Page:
“The story of ‘Roots’ is timeless, powerful and incredibly important. We are proud to bring this epic family saga back in commemoration of Black History Month,” said History president/gm Jana Bennett. “Roots’ reflects so many of the characteristics we honor during Black History Month—bravery in the face of inequality, belief in the possibilities of freedom and the ultimate resilience of the human spirit. Forty years after the original series shook the world, we are proud to present a reimagined vision of this incredible family saga. A new generation of viewers can now understand how and why the story of Kunta Kinte and his family is relevant, timely, and urgent in 2017 just as it was in 1977.”
“Roots” episodes 1 and 2 will air on February 12 from 8 pm-midnight and episodes 3 and 4 will run on February 13 during the same time slot.
TV One, home of the 48th annual NAACP Image Awards airing live February 11, is rolling out a campaign throughout the month called “Creators of Cool.” It celebrates African American culture and its contributions to the world at large from civil rights to sports, music and entertainment. Included are new episodes of its signature series “Unsung,” special segments on the daily newscast “News-One Now” and the premiere of the original movie “Media,” starring Penny Johnson Jerald as the matriarch of a family who runs a media empire. The network also will showcase documentary premieres of “Soul Food Junkies” and “You Belong to Me: Sex, Race and Murder in the South” and the premiere of the Kenny Leon-directed film “The Watsons Go To Birmingham.”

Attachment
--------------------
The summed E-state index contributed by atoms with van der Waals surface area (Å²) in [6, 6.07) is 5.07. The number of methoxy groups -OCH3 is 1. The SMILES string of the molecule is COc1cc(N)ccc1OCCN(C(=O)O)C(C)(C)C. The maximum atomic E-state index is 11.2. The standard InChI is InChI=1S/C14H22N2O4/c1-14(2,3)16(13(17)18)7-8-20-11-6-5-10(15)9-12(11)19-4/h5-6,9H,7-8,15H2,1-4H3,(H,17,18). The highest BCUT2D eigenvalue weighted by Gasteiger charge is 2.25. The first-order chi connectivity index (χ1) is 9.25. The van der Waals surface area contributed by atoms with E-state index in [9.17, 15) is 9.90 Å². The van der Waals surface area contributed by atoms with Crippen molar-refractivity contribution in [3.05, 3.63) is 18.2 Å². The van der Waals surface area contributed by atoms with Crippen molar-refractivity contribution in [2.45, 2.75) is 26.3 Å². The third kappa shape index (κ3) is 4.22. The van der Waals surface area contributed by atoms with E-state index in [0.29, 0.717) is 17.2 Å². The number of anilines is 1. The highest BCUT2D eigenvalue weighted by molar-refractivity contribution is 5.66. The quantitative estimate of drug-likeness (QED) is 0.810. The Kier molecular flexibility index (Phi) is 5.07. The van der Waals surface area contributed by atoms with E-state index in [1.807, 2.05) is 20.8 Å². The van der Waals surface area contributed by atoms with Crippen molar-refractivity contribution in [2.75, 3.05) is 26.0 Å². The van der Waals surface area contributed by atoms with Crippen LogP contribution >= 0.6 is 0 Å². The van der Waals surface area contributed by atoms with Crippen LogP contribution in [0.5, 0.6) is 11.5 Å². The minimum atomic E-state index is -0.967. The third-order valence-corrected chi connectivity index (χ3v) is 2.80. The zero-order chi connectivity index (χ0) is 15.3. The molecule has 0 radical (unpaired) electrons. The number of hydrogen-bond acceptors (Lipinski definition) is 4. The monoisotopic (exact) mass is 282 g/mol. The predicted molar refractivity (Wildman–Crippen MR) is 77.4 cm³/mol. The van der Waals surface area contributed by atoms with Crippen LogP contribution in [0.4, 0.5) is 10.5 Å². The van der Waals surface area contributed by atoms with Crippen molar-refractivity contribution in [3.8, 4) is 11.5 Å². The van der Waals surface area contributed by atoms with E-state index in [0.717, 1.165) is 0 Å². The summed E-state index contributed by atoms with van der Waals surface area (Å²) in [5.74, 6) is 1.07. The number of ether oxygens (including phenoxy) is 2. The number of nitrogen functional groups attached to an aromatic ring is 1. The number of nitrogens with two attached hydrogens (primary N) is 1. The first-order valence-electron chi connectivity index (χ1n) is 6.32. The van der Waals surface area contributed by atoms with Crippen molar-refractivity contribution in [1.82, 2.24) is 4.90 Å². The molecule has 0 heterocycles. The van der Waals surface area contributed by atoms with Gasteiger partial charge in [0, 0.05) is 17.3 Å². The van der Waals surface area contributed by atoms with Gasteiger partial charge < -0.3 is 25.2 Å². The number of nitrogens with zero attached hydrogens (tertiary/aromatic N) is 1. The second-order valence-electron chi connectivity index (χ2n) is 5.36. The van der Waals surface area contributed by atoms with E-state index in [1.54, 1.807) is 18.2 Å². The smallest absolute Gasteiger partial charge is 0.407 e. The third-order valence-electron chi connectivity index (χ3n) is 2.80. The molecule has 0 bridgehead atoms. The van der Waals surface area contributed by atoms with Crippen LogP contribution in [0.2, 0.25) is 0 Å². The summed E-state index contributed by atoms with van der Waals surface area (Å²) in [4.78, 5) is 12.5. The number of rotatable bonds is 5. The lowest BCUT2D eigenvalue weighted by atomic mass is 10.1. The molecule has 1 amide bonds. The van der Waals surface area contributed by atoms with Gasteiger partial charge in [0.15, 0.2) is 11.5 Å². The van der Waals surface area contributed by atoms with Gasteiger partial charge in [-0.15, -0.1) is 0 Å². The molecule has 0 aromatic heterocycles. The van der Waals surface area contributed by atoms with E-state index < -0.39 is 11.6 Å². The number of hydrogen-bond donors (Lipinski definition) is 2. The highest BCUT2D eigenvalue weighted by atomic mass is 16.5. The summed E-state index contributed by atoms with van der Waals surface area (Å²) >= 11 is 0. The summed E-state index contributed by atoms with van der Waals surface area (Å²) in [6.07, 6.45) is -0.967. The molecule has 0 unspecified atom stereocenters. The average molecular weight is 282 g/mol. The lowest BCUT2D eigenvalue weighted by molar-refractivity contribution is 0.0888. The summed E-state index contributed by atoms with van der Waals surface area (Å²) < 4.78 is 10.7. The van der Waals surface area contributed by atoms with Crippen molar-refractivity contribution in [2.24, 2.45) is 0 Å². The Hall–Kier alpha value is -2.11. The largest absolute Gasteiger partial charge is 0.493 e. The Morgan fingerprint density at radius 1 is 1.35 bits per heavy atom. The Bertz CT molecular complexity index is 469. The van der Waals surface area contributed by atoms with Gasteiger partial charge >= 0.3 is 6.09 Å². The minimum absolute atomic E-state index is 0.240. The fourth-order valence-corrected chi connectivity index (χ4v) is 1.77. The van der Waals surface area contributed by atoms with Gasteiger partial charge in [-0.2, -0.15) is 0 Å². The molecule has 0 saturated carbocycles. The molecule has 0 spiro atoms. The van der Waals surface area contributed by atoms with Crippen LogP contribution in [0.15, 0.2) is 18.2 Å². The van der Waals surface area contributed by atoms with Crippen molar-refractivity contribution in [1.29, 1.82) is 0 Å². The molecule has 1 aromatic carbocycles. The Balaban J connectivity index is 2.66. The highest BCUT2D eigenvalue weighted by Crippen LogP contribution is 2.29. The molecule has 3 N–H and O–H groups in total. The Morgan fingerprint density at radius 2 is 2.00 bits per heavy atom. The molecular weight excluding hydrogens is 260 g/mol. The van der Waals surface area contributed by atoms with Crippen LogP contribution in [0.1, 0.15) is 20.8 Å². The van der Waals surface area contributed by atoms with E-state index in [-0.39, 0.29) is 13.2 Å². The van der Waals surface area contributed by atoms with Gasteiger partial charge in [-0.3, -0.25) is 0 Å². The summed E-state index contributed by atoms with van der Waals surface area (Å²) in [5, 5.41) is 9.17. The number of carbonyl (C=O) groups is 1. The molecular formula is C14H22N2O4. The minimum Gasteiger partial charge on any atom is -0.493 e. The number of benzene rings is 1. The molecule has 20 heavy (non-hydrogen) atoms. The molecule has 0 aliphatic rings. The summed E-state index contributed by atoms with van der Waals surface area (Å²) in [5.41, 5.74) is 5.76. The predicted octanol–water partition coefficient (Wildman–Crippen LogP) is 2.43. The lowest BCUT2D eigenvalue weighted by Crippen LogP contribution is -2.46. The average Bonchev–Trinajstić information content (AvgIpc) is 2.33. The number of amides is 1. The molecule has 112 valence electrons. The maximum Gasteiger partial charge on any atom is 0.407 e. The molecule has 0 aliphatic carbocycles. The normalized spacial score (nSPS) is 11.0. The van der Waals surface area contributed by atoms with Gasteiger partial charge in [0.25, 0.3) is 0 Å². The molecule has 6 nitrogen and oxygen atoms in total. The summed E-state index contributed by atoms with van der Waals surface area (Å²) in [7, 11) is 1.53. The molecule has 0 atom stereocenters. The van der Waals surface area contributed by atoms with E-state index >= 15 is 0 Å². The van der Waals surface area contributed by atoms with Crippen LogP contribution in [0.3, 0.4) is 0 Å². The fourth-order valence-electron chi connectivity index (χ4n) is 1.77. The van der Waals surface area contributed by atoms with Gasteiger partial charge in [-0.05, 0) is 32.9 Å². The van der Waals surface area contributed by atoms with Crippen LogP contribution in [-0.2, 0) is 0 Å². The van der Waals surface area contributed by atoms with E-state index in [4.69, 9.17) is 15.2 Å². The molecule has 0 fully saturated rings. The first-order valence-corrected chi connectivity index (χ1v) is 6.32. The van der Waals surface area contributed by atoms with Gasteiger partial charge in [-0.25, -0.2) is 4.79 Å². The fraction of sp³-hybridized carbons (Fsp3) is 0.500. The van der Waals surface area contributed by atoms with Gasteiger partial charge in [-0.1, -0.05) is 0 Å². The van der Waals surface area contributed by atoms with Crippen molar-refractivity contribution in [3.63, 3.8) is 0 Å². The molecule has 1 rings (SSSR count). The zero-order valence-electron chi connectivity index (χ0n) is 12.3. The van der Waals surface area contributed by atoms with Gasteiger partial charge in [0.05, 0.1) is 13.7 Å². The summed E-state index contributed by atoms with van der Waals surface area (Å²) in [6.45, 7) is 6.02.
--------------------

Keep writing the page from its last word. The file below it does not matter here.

“TV One is excited to celebrate Black History Month through a variety of shows, specials and documentaries that will shine a light on the African American experience,” said Brad Siegel, network president. “What would the world be without the ‘Creators of Cool’? From the leaders of the Civil Rights Movement to the inventors and artists that used their gifts to make the world better, we salute these visionaries—past, present and future.”
Through its Xfinity platform, Comcast launched several large initiatives for the month, including two new collections—“Black History Always On” and “Black Women Behind the Scenes.” “For us, it’s about making sure positive educational programming is always available year round for our customers to consume,” said Keesha Boyd, Comcast’s executive director of multicultural products.
Within “Black History Always On,” viewers will find feature films ranging from “The Gabby Douglas Story” to “Red Tails” and “42” to documentaries about the civil rights movement. “Black Women Behind the Scenes” encompasses about 20 four-five minute vignettes focusing on below-the-line women working in the entertainment industry.
“It’s almost like a master class, watching these women tell their stories—with the help of some men as well,” Boyd said.
And that’s not all. Comcast just announced a partnership with two film festivals, the American Black Film Festival and the Black Star Film Festival from which to license new content—including shorts and web series—and investing in the black filmmaking community.
Meanwhile, fans of classic films starring two of the most acclaimed black actors in history will want to check out HDNET Movies, the network and VOD service founded by Mark Cuban in 2003. On February 28, it airs “The A-List: Sidney Poitier and Denzel Washington,” a nine-hour programming block beginning at 7pm ET featuring some of their most significant films including “The Mighty Quinn,” “John Q,” “The Defiant Ones,” “Lilies of the Field” and “Pressure Point.”
“Few actors have had an impact on cinema quite like Sidney Poitier and Denzel Washington. As the first African American winner of the Best Actor Oscar in 1963 for ‘Lilies of the Field,’ Poitier broke down tremendous racial barriers in the film industry. He paved the way for actors like Washington to make their own mark and in 2002, 39 years after Poitier’s historic win, Washington also took home the Best Actor award,” said HDNET Movies gm Rachael Weaver. “We are proud to celebrate these two trailblazers in honor of Black History Month, and as part of our tribute to this year’s Academy Awards, giving viewers a unique opportunity to experience some of their most defining performances.”
– Hillary Atkin